5 of 5 people found the following review helpful
5.0 out of 5 stars A further step beyond "Future Days" 8 Nov 2007
By mianfei - Published on Amazon.com
Format:Audio CD|Verified Purchase
Following 1973's brilliant Future Days, Damo Suzuki left Can to become a Jehavah's Witness and guitarist Karoli and keyboardist Schmidt took over what vocals there were.

On "Soon Over Babaluma", Can showed that they had not suffered from the loss of Suzuki. Indeed, the soft, yet intense sound of that album is carried even further here. The opening track, "Dizzy Dizzy" may seem a little humorous in its lyrical tone, but Karoli's quiet, almost spoken, voice is actually an excellent complement to the band's evolving sound. The funky groove shows the band moving into territory not seen even on Future Days. The other track sang by Karoli, the eleven-minute epic "Chain Reaction" is even better. Can move toward "ambient" rhythms long before any other band and because they are not over-relying on synthesisers, they are able to capture this sound in an organic way that never allows any instrumentalist to dominate.

"Come Sta, La Luna", sang by Schmidt, has a deeply mystical tone with its keyboard sound reminiscent of a church organ and Schmidt's voice resembling a religious chant in the chorus and a child's voice in the verses. Karoli's guitar, when it comes in, was both dense and passionate. It was all done, though, with such passion as to be remarkably memorable, whilst the closer "Quantum Physics" is a really beautiful, cryptic piece described by "The Rough Guide" as a "vapour trail". "Splash", though attractive initially, does not have the quality of the other four pieces because the focus on keyboards and woodwinds veers rather close to late Soft Machine. Nonetheless, this is not enough to deny that Can were one of the most innovative and unique bands of the 1970s or that their rediscovery in the past fifteen years is a boon for music lovers in general. "Soon Over Babaluma" shows them at close to the height of their powers and is recommended for all music lovers.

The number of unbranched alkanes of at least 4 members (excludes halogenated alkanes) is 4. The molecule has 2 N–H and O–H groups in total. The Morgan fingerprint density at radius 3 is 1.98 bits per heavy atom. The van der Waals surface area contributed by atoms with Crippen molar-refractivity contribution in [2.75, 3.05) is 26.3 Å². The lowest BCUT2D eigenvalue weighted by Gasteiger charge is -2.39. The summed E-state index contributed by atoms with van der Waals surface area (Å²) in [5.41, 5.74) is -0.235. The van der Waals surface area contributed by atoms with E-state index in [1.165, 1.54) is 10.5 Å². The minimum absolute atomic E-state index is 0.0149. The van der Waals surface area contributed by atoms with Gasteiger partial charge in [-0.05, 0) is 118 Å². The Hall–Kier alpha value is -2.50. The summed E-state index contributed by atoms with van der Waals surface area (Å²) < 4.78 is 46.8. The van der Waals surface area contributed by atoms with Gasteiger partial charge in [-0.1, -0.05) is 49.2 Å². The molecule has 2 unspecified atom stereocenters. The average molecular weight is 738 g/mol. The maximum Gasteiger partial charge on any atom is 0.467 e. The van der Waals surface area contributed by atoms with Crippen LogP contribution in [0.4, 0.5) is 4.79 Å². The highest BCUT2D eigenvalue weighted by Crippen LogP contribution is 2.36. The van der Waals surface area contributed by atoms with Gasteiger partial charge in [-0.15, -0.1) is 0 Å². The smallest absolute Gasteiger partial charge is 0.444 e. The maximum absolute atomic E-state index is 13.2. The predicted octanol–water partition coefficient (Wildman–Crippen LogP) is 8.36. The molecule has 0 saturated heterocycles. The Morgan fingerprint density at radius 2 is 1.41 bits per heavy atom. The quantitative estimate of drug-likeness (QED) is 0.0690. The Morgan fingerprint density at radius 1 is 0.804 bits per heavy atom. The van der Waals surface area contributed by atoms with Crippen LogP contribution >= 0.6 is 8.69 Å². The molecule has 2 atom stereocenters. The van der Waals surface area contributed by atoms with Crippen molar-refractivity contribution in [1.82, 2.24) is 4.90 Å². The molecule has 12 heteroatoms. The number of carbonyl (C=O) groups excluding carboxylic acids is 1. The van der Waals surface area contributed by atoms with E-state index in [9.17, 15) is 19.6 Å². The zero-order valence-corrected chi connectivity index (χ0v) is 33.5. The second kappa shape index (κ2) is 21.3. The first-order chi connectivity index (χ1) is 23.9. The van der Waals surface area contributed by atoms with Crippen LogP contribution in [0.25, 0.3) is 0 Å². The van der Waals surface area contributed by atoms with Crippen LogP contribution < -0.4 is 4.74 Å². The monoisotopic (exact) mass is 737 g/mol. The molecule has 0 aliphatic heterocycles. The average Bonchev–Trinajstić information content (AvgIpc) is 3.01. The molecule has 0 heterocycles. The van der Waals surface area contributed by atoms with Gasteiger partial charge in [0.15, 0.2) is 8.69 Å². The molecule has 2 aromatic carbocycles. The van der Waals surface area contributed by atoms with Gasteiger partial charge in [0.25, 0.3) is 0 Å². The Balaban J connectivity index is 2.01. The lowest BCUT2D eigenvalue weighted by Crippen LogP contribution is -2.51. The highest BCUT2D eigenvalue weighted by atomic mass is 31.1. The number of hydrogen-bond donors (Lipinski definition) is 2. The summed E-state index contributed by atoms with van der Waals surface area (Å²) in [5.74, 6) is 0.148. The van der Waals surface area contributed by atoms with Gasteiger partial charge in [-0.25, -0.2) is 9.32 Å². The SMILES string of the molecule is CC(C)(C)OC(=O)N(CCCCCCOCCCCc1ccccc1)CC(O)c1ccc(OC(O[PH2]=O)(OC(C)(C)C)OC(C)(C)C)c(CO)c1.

3 of 3 people found the following review helpful
5.0 out of 5 stars No lead singers this time, and it still didn't hurt the band 28 May 2006
By BENJAMIN MILER - Published on Amazon.com
Format:Audio CD
After Future Days was released, Damo Suzuki left and became a member of the Jehovah's Witness (who his wife he just married belonged to). This left the four core Can members, Holger Czukay, Michael Karoli, Irmin Schmidt, and Jaki Liebezeit to continue on without the benefit of a lead singer. Vocals duties now to Karoli and Schmidt, but much of it more emphasizes the instrumental side of the band.

Once again, the band did something yet different again, not repeating themselves. Ege Bamyasi was not Tago Mago Part II, Future Days was not Ege Bamyasi Part II. Likewise Soon Over Babaluma was not Future Days Part II. Apparently Irmin Schmidt started to acquire some synthesizers (at least it sounds like it to my ears) as well as even a real piano, which I thought was wecomed additions to the Can sound. "Dizzy Dizzy" has the pulsing repetitive sound, while "Come Sta, La Luna" is a real odd one with spoken voices, some Italian and Spanish influences. Next is "Dizzy", which is the band's exploration in to fusion, with Michael Karoli giving some extended violin solos, while Irmin Schmidt gives us some interesting keyboard work. "Chain Reaction" has an almost techno-like feel, but has some great guitar solos and is quite intense throught, it doesn't let up! Then comes "Quantum Physics", which is a much more experimental piece, with Jaki Liebezeit experimenting in percussion, before the band goes in to ambient territory, some of it actually bordering on New Age. Soon Over Babaluma was their last album for United Artists, and is regarded by some as their last essential album, or viewed by others as their first sign of decline, but I hadn't notice the decline here. The only post-Babaluma album I have is Saw Delight, which finds the band exploring disco, but while not bad, is rather uneven (but supposedly nowhere as bad as their following, Out of Reach). Soon Over Babaluma shows that Can kept delivering the goods even if Damo is now gone. Great stuff and highly recommended.